Liza Minnelli, Barbra Streisand, Judy Garland...the divas, the girls, the icons, the legends. Three names for years engrained in Pop culture, but holding a very special place in GLBT culture. Until now?
The gay dating app Jack'd took a survey during this season of Gay Pride (June is Gay Pride Month) about gay icons old and new. The current ones, people like Michael Sams, President Obama, Laverne Cox are not surprises. What was, and what actually set me aback, was the "icons that should be retired" question.
Liza Minnelli, Barbra Streisand and Judy Garland came up as the answers.
And not only did that hurt, but it just seemed wrong.
You see, there may not be a modern gay pride movement if it weren't for one of the divas, and the other two have provided a respite, a shining light, for gay men and women around the world.
First, the history. June 27th, 1969 was the funeral for Judy Garland. She died June 22, 1969. During her life, she had become a gay icon. While she herself was quoted as saying, "I sing for people, all people," when asked about her gay fans, there can be no doubt the gay community sustained her.
The date is important, because that night, at the Stonewall Inn on Christopher Street in New York City several people had either been to the funeral, listened, mourned the death of their icon. And while historians have argued whether or not her death and funeral played any role in the start of the riots, people who were there, people like Sylvia Rivera, feel otherwise.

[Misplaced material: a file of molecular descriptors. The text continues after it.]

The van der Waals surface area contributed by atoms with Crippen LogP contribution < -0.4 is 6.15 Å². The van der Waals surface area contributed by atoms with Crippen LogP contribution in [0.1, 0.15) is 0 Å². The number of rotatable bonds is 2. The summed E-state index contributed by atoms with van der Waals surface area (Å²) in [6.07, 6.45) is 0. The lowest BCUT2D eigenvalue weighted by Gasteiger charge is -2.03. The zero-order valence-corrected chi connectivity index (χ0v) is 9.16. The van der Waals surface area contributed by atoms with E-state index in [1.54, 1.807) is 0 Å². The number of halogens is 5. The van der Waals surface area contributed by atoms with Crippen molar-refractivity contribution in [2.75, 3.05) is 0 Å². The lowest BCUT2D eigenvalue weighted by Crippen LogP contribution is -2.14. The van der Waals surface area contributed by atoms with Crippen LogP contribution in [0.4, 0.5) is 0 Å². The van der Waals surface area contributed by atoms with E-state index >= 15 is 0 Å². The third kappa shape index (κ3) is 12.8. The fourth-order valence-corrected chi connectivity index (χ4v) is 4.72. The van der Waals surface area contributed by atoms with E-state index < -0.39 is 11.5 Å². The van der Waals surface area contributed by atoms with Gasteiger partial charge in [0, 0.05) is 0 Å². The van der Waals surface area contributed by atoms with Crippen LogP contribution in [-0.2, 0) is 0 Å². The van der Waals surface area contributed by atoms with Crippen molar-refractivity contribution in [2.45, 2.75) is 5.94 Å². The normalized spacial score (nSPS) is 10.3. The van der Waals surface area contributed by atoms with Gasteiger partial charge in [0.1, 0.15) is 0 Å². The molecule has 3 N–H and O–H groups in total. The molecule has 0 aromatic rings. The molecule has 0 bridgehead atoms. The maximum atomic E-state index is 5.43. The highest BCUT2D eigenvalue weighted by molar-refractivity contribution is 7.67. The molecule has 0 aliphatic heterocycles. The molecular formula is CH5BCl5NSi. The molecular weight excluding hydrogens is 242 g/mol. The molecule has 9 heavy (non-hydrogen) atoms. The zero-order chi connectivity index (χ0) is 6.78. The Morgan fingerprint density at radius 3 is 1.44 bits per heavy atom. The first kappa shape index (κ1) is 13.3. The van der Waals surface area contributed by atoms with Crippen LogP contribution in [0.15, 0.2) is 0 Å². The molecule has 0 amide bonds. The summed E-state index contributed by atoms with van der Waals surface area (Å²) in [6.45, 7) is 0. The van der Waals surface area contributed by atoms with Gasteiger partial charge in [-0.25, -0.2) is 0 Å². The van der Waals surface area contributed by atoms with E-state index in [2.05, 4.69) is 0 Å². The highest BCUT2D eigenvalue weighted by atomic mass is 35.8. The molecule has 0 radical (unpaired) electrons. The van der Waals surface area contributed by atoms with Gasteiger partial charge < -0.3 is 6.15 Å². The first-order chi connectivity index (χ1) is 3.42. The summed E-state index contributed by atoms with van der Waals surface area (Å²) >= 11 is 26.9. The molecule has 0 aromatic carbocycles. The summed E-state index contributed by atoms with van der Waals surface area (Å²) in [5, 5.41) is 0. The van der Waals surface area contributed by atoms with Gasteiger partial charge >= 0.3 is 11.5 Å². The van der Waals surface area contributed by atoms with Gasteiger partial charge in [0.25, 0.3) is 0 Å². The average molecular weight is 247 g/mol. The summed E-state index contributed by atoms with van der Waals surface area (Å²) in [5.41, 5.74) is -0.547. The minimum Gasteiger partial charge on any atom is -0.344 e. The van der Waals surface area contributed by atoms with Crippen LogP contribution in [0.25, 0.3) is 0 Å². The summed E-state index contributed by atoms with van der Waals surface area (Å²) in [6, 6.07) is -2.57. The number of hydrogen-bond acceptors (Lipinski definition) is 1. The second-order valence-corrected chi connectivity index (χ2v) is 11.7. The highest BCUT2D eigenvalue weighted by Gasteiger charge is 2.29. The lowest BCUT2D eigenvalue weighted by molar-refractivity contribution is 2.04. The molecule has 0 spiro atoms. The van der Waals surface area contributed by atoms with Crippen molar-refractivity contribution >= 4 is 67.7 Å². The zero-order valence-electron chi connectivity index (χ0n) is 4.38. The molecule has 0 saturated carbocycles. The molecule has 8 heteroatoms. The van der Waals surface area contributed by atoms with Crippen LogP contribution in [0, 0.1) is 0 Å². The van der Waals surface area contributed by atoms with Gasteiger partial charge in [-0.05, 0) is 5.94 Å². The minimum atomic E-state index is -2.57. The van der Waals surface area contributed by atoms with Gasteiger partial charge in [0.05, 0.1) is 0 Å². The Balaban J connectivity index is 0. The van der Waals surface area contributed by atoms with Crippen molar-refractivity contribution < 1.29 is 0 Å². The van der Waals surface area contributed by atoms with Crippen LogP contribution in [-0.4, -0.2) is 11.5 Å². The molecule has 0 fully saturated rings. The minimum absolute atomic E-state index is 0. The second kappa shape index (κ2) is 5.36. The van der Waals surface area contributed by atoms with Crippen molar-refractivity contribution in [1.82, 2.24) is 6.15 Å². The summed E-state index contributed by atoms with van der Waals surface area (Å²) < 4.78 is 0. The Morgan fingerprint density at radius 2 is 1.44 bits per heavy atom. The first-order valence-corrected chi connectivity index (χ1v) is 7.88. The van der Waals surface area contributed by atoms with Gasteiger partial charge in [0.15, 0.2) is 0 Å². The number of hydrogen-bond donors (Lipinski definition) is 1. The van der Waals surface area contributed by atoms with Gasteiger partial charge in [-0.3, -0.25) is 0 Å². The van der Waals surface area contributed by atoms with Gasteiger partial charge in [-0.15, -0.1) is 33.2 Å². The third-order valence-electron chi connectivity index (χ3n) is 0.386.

"I guess Judy Garland's death just really helped us really hit the fan," she stated. Rivera was a GLBT activist and founder of the Gay Liberation Front and Gay Activists Alliance who passed away in 2002.
So to hear modern-day gay men during Pride month speak of Garland and how she should be retired as an icon...Garland is part of Pride history; and always will be.
Maybe it's hard for modern-day gays to imagine a time where speaking out for the community carried a large price. Perhaps, as these Jack'd users hop around from gay bar to gay bar it's hard to remember that The Stonewall Inn, where it all started, wasn't even a gay bar; because gay bars weren't allowed, by law. The Stonewall Inn was mob-owned and catered to all the outcasts; drag queens, gay men and butch women, prostitutes, drug abusers, there was safety in number for those on the outside. The bar, like so many others, allegedly made payments to keep the cops at bay; but, at times, that line was crossed.
Perhaps they can't imagine a time when a woman, or a man, could be arrested for not wearing three items of clothing specific to their gender (as decided by the police officer) or a bartender or club could be shut down for letting two people of the same gender dance together. The Dark Ages? The 1960s. And 1970s, like June 24th, 1973 when the Upstairs Lounge in New Orleans burned and 32 people died after a MCC service. Reverend Bill Larson of the MCC clung to the bars of one window until he died, and his charred remains were visible to onlookers for hours afterwards. The news barely mentioned the GLBT issue and talk shows made light of it. It was allegedly started by a gay man who had "conversion hysteria." The aftermath was disgraceful.